San Francisco's commitment to eliminating traffic fatalities by 2024, known as Vision Zero, is this year off to a tragic start. Adopted in 2014, the two-year-old initiative seeks to educate the public on safe driving habits while redesigning some of the most dangerous stretches of San Francisco streets. Despite these efforts, the first three months of 2016 have already seen seven traffic deaths (in stark contrast to the one death that had occurred by this time last year), and the Chronicle reports that pedestrian safety advocates are worried some Vision Zero initiatives are being watered down to accommodate merchants' demands for easy and accessible on-street parking.
“Anything we do to redesign streets is going to have trade-offs,” the paper reports SFMTA Director Ed Reiskin as saying, “and one of those trade-offs is parking.”
According to officials, approximately 30 people die on the streets of San Francisco each year. It is with this number in mind that proposals like building concrete center boarding islands on Taraval Street for the L-Taraval line are being put forth. The Chronicle informs us that 46 pedestrians have been hit on Taraval Street over the last five years, and the proposed boarding islands are expected to reduce that number — and remove some on-street parking in the process.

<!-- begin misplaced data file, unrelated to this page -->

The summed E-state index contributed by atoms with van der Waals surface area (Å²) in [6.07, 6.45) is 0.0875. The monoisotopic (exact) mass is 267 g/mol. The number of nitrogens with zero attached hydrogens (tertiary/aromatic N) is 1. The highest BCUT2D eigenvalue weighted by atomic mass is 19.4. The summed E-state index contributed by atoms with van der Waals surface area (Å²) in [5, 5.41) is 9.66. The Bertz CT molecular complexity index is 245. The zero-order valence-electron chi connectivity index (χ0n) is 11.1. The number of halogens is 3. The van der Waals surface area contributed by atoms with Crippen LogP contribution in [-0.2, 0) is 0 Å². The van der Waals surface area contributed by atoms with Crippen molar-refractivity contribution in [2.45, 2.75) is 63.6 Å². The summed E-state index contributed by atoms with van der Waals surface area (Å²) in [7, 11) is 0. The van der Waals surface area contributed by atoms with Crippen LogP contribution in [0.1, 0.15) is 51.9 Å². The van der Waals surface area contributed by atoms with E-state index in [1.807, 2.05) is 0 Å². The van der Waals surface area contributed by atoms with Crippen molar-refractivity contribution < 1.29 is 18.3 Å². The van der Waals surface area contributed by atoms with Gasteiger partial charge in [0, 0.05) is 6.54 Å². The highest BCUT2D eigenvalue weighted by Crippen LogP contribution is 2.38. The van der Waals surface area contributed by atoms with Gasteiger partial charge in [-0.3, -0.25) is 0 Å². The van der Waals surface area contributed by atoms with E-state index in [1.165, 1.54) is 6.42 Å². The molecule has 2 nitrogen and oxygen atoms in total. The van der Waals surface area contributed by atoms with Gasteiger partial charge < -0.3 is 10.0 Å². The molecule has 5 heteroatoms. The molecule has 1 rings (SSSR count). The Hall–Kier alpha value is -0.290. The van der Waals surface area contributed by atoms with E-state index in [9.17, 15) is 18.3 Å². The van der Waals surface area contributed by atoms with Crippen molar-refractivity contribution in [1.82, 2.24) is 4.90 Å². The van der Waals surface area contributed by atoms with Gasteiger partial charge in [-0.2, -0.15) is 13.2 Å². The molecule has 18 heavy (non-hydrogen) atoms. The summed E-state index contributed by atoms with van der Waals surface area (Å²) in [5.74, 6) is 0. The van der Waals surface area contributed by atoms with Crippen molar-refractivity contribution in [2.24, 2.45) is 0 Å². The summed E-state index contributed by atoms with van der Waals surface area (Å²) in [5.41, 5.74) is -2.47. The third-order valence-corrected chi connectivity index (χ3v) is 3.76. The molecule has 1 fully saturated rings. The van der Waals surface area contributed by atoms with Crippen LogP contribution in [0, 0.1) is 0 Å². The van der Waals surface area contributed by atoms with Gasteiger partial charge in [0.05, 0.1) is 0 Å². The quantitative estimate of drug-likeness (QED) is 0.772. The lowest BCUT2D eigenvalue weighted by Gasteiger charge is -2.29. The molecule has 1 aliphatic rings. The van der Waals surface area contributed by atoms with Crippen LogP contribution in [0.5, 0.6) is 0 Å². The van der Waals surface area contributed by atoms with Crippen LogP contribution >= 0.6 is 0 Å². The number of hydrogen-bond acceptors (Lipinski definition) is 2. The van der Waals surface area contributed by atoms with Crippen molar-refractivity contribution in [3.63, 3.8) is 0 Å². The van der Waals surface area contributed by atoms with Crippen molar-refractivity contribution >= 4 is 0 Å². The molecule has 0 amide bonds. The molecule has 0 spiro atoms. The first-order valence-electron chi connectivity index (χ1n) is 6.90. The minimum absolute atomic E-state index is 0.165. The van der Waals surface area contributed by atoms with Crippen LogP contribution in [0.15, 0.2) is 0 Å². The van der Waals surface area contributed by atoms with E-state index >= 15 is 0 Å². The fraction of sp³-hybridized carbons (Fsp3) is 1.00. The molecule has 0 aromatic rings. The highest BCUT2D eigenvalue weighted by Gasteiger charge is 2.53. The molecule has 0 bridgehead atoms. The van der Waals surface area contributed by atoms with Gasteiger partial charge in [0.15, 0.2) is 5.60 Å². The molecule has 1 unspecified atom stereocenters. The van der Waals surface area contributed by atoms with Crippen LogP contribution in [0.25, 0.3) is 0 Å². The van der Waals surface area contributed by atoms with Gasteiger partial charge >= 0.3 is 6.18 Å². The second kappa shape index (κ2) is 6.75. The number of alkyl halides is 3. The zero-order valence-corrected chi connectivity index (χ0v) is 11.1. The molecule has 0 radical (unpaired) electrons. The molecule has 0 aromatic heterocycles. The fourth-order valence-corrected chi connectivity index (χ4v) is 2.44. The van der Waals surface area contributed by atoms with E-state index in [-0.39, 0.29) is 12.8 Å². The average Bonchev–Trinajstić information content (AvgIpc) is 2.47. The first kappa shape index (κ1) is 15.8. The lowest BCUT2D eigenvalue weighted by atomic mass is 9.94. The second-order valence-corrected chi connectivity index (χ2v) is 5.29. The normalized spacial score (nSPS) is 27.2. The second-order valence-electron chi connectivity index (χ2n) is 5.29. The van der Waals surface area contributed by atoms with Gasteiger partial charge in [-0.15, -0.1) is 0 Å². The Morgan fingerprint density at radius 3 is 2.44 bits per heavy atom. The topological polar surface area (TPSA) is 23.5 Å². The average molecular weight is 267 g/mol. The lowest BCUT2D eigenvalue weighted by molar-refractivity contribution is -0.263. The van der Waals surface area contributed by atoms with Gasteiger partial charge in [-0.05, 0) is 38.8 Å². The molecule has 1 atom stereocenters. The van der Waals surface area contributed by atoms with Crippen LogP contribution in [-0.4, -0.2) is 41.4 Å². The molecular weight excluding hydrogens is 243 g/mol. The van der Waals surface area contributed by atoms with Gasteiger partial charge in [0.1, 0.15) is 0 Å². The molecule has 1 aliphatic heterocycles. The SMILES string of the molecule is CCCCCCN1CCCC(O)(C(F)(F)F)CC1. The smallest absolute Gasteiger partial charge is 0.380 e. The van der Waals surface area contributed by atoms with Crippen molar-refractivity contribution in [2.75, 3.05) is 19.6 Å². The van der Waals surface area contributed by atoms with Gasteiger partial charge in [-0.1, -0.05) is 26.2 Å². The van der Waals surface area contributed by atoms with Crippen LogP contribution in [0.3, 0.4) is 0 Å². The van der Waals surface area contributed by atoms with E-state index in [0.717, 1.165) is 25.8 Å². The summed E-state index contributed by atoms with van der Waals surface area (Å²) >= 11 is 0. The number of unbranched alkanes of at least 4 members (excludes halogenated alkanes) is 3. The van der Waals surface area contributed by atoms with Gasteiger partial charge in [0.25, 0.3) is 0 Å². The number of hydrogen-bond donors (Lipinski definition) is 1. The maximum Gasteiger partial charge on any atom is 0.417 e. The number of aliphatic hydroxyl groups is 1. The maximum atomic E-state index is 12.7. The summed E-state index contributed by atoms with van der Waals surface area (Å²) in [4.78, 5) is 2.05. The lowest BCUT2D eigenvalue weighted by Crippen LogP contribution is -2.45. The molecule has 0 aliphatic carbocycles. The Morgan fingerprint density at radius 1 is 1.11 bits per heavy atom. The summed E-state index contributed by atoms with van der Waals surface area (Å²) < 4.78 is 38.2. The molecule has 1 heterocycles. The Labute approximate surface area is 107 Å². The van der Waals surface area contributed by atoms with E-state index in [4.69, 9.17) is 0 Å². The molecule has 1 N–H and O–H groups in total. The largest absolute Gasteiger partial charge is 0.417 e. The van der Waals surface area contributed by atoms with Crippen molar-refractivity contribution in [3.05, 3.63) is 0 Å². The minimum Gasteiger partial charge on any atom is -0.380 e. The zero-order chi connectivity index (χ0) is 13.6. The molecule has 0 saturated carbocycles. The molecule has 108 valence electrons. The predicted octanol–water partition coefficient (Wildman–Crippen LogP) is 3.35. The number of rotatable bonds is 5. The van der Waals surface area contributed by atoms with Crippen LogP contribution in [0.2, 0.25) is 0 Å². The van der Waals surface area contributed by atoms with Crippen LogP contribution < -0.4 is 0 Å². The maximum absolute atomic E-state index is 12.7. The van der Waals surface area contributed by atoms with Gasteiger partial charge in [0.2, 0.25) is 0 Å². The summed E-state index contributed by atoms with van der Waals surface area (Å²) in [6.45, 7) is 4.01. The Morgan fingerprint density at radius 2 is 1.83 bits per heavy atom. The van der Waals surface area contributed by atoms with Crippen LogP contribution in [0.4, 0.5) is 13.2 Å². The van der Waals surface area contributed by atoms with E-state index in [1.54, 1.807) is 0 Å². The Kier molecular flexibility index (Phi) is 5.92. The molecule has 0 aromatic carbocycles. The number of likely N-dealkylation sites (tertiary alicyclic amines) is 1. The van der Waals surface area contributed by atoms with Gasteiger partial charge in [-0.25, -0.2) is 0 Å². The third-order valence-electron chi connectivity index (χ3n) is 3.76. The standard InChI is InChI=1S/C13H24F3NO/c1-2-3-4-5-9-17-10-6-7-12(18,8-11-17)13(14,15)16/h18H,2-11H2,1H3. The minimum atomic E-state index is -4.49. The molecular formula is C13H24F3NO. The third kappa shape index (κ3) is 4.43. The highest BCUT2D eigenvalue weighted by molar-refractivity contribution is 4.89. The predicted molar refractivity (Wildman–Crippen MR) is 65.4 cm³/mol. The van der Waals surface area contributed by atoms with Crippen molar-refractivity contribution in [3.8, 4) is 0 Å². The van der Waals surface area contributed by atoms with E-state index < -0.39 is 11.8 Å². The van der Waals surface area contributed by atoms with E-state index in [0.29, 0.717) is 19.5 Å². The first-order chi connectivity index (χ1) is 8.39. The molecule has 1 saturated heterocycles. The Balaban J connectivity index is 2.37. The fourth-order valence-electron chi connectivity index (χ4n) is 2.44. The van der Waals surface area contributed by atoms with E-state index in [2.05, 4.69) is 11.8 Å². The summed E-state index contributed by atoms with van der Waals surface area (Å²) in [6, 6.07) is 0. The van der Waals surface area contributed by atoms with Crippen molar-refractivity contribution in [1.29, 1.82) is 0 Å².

“It will give pedestrians safety but it will suffocate any kind of prosperity on the street,” Albert Chow of the People of Parkside-Sunset merchants association told the paper of the boarding islands. “What we are trying to do is find a solution that will preserve parking and let traffic continue to flow.”
And so merchants like Chow (he owns a Sunset hardware store) are advocating that SFMTA paint stripes in the street telling drivers to stop in lieu of SFMTA's island plan — an idea, the Chronicle reports, that SFMTA is considering testing out.
Cathy DeLuca of pedestrian advocacy group Walk SF, meanwhile, is not impressed. “You can be Vision Zero leaders and not let this plan be watered down,” she reportedly told the SFMTA board before noting directly to the Chron that her comment was "a call to action for the board to put pedestrian safety above all these other issues like parking.”
So is Vision Zero at risk of falling short of its ambitious goal? It's likely too early to tell, as many of the proposed safety improvements have yet to be made and the results from completed changes may take a while to manifest in the data.
“If you ask any good statistician, it takes a few years to see an actual trend,” as MTA senior transportation planner Mari Hunter told Hoodline earlier this month. “Even if we say [fatalities] go from 31 to 30, that would not be, ‘Oh, we’re trending down.’”
So while it is too early in the year to tell if 2016's seven traffic deaths mean Vision Zero overall is stumbling, when combined with merchants' efforts to resist Vision Zero goals, the deaths paint an especially troubling picture for pedestrian safety improvements in our fair city.